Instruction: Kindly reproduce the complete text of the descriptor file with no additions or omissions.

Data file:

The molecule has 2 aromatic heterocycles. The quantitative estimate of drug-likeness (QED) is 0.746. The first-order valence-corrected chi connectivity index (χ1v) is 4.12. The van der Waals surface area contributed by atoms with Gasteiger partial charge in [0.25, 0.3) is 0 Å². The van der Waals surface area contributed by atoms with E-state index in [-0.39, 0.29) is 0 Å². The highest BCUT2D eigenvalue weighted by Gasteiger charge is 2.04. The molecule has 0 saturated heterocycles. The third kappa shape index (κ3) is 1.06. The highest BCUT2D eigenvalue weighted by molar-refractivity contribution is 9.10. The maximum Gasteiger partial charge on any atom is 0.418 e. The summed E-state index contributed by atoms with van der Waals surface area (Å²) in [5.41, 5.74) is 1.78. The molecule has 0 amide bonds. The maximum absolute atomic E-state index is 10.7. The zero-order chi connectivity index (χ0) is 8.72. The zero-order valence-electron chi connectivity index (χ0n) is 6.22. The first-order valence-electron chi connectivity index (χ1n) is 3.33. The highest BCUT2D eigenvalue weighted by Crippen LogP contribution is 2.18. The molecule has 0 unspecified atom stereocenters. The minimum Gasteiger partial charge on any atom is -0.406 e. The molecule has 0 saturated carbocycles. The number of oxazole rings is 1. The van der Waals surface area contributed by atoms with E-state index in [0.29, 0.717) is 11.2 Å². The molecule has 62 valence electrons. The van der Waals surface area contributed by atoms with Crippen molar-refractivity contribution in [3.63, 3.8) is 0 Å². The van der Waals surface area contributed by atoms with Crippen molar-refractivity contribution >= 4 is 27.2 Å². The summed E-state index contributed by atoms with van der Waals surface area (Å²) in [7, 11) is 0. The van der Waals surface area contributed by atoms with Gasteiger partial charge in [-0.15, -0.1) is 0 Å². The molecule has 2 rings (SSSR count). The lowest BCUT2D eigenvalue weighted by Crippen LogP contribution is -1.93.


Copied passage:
The molecule has 2 aromatic heterocycles. The quantitative estimate of drug-likeness (QED) is 0.746. The first-order valence-corrected chi connectivity index (χ1v) is 4.12. The van der Waals surface area contributed by atoms with Gasteiger partial charge in [0.25, 0.3) is 0 Å². The van der Waals surface area contributed by atoms with E-state index in [-0.39, 0.29) is 0 Å². The highest BCUT2D eigenvalue weighted by Gasteiger charge is 2.04. The molecule has 0 saturated heterocycles. The third kappa shape index (κ3) is 1.06. The highest BCUT2D eigenvalue weighted by molar-refractivity contribution is 9.10. The maximum Gasteiger partial charge on any atom is 0.418 e. The summed E-state index contributed by atoms with van der Waals surface area (Å²) in [5.41, 5.74) is 1.78. The molecule has 0 amide bonds. The maximum absolute atomic E-state index is 10.7. The zero-order chi connectivity index (χ0) is 8.72. The zero-order valence-electron chi connectivity index (χ0n) is 6.22. The first-order valence-electron chi connectivity index (χ1n) is 3.33. The highest BCUT2D eigenvalue weighted by Crippen LogP contribution is 2.18. The molecule has 0 unspecified atom stereocenters. The minimum Gasteiger partial charge on any atom is -0.406 e. The molecule has 0 saturated carbocycles. The number of oxazole rings is 1. The van der Waals surface area contributed by atoms with E-state index in [0.29, 0.717) is 11.2 Å². The molecule has 62 valence electrons. The van der Waals surface area contributed by atoms with Crippen molar-refractivity contribution in [3.63, 3.8) is 0 Å². The van der Waals surface area contributed by atoms with Crippen molar-refractivity contribution >= 4 is 27.2 Å². The summed E-state index contributed by atoms with van der Waals surface area (Å²) in [7, 11) is 0. The van der Waals surface area contributed by atoms with Gasteiger partial charge in [-0.15, -0.1) is 0 Å². The molecule has 2 rings (SSSR count). The lowest BCUT2D eigenvalue weighted by Crippen LogP contribution is -1.93.